Pierre is a shy man whose sole focus in life is studying astrology in solitude, which is often difficult since he still lives at and studies in his parent's house. His parent's would rather... See full summary »
The director's cut (restored version) opens and closes with theatrical curtains in homage to Georges Méliés films, and is divided into four parts, separated by title cards: I - L'insomnie [... See full summary »
After the events of May 1968, the French went on vacations - and they were filmed during three months on the rural fairs, on the beaches, on promotional campaigns for products and ... See full summary »
A woman is preparing a romantic dinner for two for her and her husband to celebrate their wedding anniversary. Her husband is out running a series of errands, most of his stops to pick up ... See full summary »
This short was originally one of the sequences of As Long as You're Healthy, in its 1965 version. In 1971, Pierre Étaix re-edited it to a short feature : Feeling good. In 2010, it was presented in the general reissue of his films.
Late Etaix Film Shows More Influence Of Guitry Than Of Silent Slapstick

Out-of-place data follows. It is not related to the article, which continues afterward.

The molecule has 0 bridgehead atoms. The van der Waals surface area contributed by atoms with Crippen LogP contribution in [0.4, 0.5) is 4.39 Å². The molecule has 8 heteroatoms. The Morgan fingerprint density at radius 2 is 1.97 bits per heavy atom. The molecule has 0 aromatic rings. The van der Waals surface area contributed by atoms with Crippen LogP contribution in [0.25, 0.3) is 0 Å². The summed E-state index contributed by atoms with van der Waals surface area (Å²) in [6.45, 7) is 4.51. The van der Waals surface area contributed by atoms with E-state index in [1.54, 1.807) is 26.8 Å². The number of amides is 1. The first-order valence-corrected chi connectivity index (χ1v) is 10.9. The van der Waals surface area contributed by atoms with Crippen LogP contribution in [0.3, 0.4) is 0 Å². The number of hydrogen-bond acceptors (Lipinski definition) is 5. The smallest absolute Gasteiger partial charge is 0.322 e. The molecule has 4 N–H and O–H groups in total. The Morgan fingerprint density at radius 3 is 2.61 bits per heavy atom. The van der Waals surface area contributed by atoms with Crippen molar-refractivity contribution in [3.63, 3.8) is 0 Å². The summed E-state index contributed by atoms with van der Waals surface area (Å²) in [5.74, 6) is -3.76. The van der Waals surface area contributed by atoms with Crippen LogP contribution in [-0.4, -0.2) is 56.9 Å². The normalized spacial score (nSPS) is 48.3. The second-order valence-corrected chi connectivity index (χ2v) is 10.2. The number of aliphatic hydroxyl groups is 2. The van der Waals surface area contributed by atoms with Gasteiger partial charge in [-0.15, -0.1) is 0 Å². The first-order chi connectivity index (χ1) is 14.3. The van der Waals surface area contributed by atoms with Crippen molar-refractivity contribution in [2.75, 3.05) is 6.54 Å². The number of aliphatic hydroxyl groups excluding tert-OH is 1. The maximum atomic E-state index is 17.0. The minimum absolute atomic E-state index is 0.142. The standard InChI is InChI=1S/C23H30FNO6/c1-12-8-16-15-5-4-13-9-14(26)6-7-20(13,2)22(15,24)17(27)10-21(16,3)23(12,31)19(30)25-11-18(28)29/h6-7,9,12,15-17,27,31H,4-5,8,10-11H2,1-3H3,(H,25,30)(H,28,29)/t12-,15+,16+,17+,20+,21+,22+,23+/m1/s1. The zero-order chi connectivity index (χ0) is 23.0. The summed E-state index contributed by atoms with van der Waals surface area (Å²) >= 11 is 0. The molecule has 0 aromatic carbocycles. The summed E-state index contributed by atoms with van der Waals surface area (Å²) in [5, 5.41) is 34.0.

Despite a career setback with a 1971 documentary, the great French comedian Pierre Etaix was able to complete two more features before his recent passing. This 1987 play about a play which he also wrote is closer in its self-referential boulevard verbosity to the work of Sacha Guitry, a photo of whom is brought onto stage in the third act, than to the silent clowns who Etaix had previously borrowed from. It's basically a three character farce, with Etaix as a struggling author sitting at his desk on stage, summoning up the props and furniture that he wants via special effects-they will later be rearranged and the reality of several of them, such as a coffee cup and a telephone, will be questioned philosophically. Etaix debates with his "regisseur" who repeatedly crosses through the imaginary wall of the set, what he should write. A story pivoting on male-female relations and fidelity raises more philosophical questions. By the third act, Etaix expands his playfulness to include doubles: we see him sitting in the audience as well as on stage; the "regisseur" is both acting the role of the butler and also behind stage working; the wife played by veteran Etaix actress Nicole Calfan is seen as both dark haired and blonde; the film's color switches back and forth with black and white; the set briefly becomes a real apartment. During all of this the director often cuts to inserts of audience members reacting to the play, and sets up running jokes around them, One of the crowd is, I understand, Etaix's long time writing collaborator Jean-Claude Carriere.Though we hear, but don't see (the camera has moved to the night time outside the theater) the audience applauding at the conclusion, the end of this film leaves viewers like myself, especially when we can't appreciate every word of the unsubtitled French, a bit disappointed,especially after what we've seen of Etaix's earlier career.
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